It's Rough and Tumble at FHSAA
The new head of the powerful organization that regulates high school sports stepped into the job amid controversy and hasn't been afraid of it since.
High school football has gotten so big in Florida that it draws live TV and radio broadcasts, corporate sponsors and even ESPN. Football is the FHSAA’s top revenue generator, with championship games bringing in nearly $1 million, or about a quarter of the association’s total revenue this year.
The sponsorship contracts had been negotiated by Steve Berrey and his Jacksonville-based company, Youth Sports Marketing. Berrey’s firm had held an exclusive contract to provide marketing services to FHSAA since 2005; in June 2008, Stewart had extended it for another four years.
It had been customary for the corporate sponsors to contract directly with Berrey’s company. Dearing says he wanted to examine the sponsor contracts, but Berrey wouldn’t let him. Ultimately, Dearing says he got the contracts by performing an audit. Berrey denies the claim and says the FHSAA already had the contracts in-house. In an April 2009 audit report, FHSAA’s new CFO, Linda Robertson, a former employee of Dearing’s from the Indian River school district, alleged that Youth Sports Marketing owed FHSAA $94,409 and that the company should return an additional $37,500 to RegionsBank for accepting funds for a contract Dearing had not agreed to.
Berrey has responded by suing Dearing and the FHSAA for breach of contract, unfair trade practices, defamation and interfering with business relationships. Dearing, the pending suit charges, unjustly ended Berrey’s successful and profitable relationship with the FHSAA.
Berrey says Robertson deliberately ignored contract terms that show he provided other media services to sponsors outside their contracts with FHSAA. He says that given the nature of their escalating dispute last winter, Dearing should have brought in an independent auditor from outside instead of using Robertson. Berrey calls Robertson’s findings “predetermined.” He alleges that Dearing has defamed him and his company to sponsors and other professionals, ruining his reputation and his business.
Berrey says he can’t figure out why Dearing was so eager to get rid of him since he met or exceeded his fund-raising goals, netting nearly $1 million in sponsorships in the four years of his contract — much more than previous contractors.
Dearing says the answer is that FHSAA wasn’t getting all the sponsorship money it was due. He says he also wanted the organization — not its sponsorship contractor — to control media services, such as TV and radio championship broadcasts. For example, he says Berrey earned about $90,000 a year producing TV shows. Dearing says he now has the Manatee County school system doing the same work for $12,000. Replacing Berrey will be “a tremendous savings,” he says.
State Rep. Debbie Mayfield, a longtime mortgage broker, was awarded the sponsorship marketing contract for FHSAA and will receive $122,000 a year. [Photo: Jessica Klewicki]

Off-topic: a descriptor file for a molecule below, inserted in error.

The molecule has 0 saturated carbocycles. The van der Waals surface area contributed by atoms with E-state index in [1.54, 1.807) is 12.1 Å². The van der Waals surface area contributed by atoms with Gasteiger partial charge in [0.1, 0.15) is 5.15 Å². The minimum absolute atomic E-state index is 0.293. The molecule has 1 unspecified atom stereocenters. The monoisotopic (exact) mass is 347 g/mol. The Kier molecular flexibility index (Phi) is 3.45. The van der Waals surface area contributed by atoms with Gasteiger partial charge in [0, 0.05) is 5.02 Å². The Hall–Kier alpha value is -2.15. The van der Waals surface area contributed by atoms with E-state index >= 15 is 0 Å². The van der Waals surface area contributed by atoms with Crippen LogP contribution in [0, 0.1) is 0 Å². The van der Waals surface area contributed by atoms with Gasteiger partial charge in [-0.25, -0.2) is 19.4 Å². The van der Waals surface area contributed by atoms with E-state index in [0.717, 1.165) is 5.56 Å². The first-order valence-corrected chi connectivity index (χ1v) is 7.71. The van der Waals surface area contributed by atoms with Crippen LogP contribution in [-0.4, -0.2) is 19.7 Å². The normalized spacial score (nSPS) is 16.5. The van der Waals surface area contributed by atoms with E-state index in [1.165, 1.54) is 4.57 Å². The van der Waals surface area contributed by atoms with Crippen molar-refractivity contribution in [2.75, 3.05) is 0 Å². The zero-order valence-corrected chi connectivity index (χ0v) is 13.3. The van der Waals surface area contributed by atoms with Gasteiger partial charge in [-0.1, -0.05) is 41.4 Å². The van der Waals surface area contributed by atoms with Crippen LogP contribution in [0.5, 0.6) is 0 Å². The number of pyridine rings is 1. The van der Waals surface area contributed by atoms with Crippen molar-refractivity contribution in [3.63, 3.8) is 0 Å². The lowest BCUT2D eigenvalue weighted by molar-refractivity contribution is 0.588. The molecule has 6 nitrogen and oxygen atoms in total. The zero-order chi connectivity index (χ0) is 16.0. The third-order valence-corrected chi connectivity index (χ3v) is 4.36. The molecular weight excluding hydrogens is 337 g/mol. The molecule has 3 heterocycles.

Mayfield says that Millner, who had produced TV campaign ads for her and knew she was looking for new professional opportunities, told her about the request for proposals. She says he suggested they bid on it together, since she and Dearing had known each other for many years, ever since Mayfield’s late husband, former state Rep. Stan Mayfield, was on the Indian River School Board that hired Dearing in 1993.
Ultimately, FHSAA awarded the radio and video streaming portion of its marketing to the Pensacola company; the website portion went to Millner. Mayfield got the sponsorship marketing contract and will receive a $122,000 annual lump sum from FHSAA.
Dearing says that he and other FHSAA staffers decided Mayfield should handle sponsorships separately from other media services to avoid the problems they had with Berrey. Mayfield, a longtime mortgage broker, formed her own company, Athletic Marketing Group on Aug. 12 — about two weeks after she landed the contract.
Mayfield says she asked lawyers with the Florida House of Representatives to review the contract to make sure it wouldn’t conflict with her position as a state lawmaker. She says she will recuse herself from any votes involving the association. “It would be no different than any other lawmaker who has a job,” Mayfield says.
For his part, Dearing says there’s no conflict because FHSAA is a charitable organization rather than a state entity. “The Legislature doesn’t oversee us in any way,” Dearing says.
In fact, Florida Statute 1006.20 designates FHSAA as the governing non-profit for all the state’s public schools and any private school that chooses to join. The statute outlines in great detail how FHSAA must operate, from the rules that establish athlete eligibility and prohibit recruiting to the precise makeup of the organization’s 16-member board of directors.
Dearing sticks to his view of the law, acknowledging that he bases many decisions on his gut instinct built over four decades as a teacher, coach, athletic director, principal and superintendent in Florida’s public schools.